I hope you have a 300 amp fuse in between the inverter & batteries for protection?

Just my thoughts for your safety, IAN...
Yeah, the batteries were only there temporarily. I had them setting there just for testing purposes and to take the pic. I do not have a 300 amp fuse though. I have the battery cables securely ran so hopefully it shouldn't be an issue. I have never even seen a 300 amp fuse before. I will have to look for one.
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Old 11-22-2012, 12:01 AM   #11
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Quote:
Originally Posted by travelinwith View Post
Thanks for all the great comments, I appreciate it.

Yeah, the batteries were only there temporarily. I had them setting there just for testing purposes and to take the pic. I do not have a 300 amp fuse though. I have the battery cables securely ran so hopefully it shouldn't be an issue. I have never even seen a 300 amp fuse before. I will have to look for one.
I've done quite a few 3000w inverter installations, so I am just trying to help you out here. You may already know about the tips that I have below:

All DC circuits in auto, RV's, boats, plane etc... have a fuse in the circuit to protect from a short (a short in a DC battery can weld metal/burn/ cause fires.)

* You want to separate the compartments where batteries and inverter reside. When charging batteries, hydrogen is very explosive, so think safety, don't want to ruin a fun trip.

* The battery cabling has to handle the max load rating, EX: 3000w = 4/0 awg stranded copper wire with a 300 amp fuse inline between the positive and inverter. Looking at the photos, I would say your cables are @ 4 or 2 awg size. Good for @ + or - 100 amps if my memory serves me right. You can google wire/current carrying capacity.

* If you don't want to spend the money, you could get away with a 200 amp fuse, especially if your cabling isn't large enough (verify what your cabling can handle amp wise), yet the max load you can pull from the inverter with a 200 amp fuse would be @ 18 amps AC instead of the the 25 amps AC that 3000w would give you.

* 18 amps would likely be enough for one item at a time like the toaster, or coffee machine, or microwave, or hair dryer, etc... and you may have enough for a little room left over. Either way, an inverter is for low drain longer duration, or higher current for short periods.

Don't drain the inverter batteries too far (beyond 50%) since you don't want to kill/overheat your bus alternator.

Just a few things that I thought I would share with you.

Again, I think you have a cool rig, and since you can see from my Avatar, I like unusual and rare RVs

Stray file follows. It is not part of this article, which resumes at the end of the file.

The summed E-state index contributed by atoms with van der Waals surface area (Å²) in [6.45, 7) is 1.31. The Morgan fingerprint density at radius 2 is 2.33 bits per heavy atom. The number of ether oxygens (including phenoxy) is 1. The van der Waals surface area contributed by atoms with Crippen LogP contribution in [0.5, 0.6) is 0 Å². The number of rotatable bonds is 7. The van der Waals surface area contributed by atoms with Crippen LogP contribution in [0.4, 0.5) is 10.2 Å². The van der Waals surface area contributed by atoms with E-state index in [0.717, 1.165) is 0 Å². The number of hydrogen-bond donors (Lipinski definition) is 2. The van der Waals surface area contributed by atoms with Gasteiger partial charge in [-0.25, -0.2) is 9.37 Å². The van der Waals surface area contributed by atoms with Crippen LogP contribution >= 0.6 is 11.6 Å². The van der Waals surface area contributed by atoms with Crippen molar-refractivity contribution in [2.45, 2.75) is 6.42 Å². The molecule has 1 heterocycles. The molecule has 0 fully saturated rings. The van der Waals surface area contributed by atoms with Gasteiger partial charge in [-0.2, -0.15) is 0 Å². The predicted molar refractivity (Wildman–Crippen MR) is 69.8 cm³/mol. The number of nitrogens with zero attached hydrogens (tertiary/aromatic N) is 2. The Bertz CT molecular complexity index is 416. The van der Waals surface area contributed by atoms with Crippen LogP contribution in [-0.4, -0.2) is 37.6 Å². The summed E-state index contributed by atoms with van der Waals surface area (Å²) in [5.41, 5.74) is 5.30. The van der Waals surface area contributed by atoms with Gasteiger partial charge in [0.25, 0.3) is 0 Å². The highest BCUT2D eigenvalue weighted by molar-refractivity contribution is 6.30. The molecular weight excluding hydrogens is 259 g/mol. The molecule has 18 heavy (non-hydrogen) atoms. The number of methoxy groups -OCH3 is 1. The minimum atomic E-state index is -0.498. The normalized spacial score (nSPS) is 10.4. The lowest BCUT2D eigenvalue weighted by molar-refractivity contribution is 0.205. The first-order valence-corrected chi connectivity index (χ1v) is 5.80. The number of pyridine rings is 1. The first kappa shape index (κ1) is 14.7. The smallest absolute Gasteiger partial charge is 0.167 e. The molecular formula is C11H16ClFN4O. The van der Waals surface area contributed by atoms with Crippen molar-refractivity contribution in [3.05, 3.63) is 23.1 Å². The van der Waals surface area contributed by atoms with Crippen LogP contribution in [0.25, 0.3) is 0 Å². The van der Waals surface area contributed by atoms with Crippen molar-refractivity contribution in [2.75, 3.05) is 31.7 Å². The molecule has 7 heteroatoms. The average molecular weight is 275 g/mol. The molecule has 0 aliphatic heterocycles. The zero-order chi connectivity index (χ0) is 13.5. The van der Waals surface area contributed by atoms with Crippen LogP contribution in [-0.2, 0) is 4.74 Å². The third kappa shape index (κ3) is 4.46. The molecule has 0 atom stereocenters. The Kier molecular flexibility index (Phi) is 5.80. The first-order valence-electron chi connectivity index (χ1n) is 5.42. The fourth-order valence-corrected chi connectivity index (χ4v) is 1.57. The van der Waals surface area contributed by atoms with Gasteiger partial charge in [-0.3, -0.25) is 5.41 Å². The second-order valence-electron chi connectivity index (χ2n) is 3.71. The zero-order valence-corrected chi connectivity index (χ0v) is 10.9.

Safe travels, IAN...
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Old 11-22-2012, 03:57 AM   #12
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Well done and with alot of thought. Have safe trouble free travels. Nice interior!
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Old 11-22-2012, 06:51 PM   #13
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Quote:
Originally Posted by imorton View Post
I've done quite a few 3000w inverter installations, so I am just trying to help you out here. You may already know about the tips that I have below:

All DC circuits in auto, RV's, boats, plane etc... have a fuse in the circuit to protect from a short (a short in a DC battery can weld metal/burn/ cause fires.)

* You want to separate the compartments where batteries and inverter reside. When charging batteries, hydrogen is very explosive, so think safety, don't want to ruin a fun trip.

* The battery cabling has to handle the max load rating, EX: 3000w = 4/0 awg stranded copper wire with a 300 amp fuse inline between the positive and inverter. Looking at the photos, I would say your cables are @ 4 or 2 awg size. Good for @ + or - 100 amps if my memory serves me right. You can google wire/current carrying capacity.

* If you don't want to spend the money, you could get away with a 200 amp fuse, especially if your cabling isn't large enough (verify what your cabling can handle amp wise), yet the max load you can pull from the inverter with a 200 amp fuse would be @ 18 amps AC instead of the the 25 amps AC that 3000w would give you.

* 18 amps would likely be enough for one item at a time like the toaster, or coffee machine, or microwave, or hair dryer, etc... and you may have enough for a little room left over. Either way, an inverter is for low drain longer duration, or higher current for short periods.

Don't drain the inverter batteries too far (beyond 50%) since you don't want to kill/overheat your bus alternator.

Just a few things that I thought I would share with you.

Again, I think you have a cool rig, and since you can see from my Avatar, I like unusual and rare RVs

Safe travels, IAN...
Thanks for all the great information. And thank all of you for the nice comments.
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Old 11-22-2012, 07:12 PM   #14
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On the bedroom walls, is that a vinyl or laminate product, or is it real wood?

Have a similar question re shower walls and the bathroom's interior wall -- is that sheet vinyl?

The restoration looks great! Hope you and your son enjoy the bus to the maximum. :-)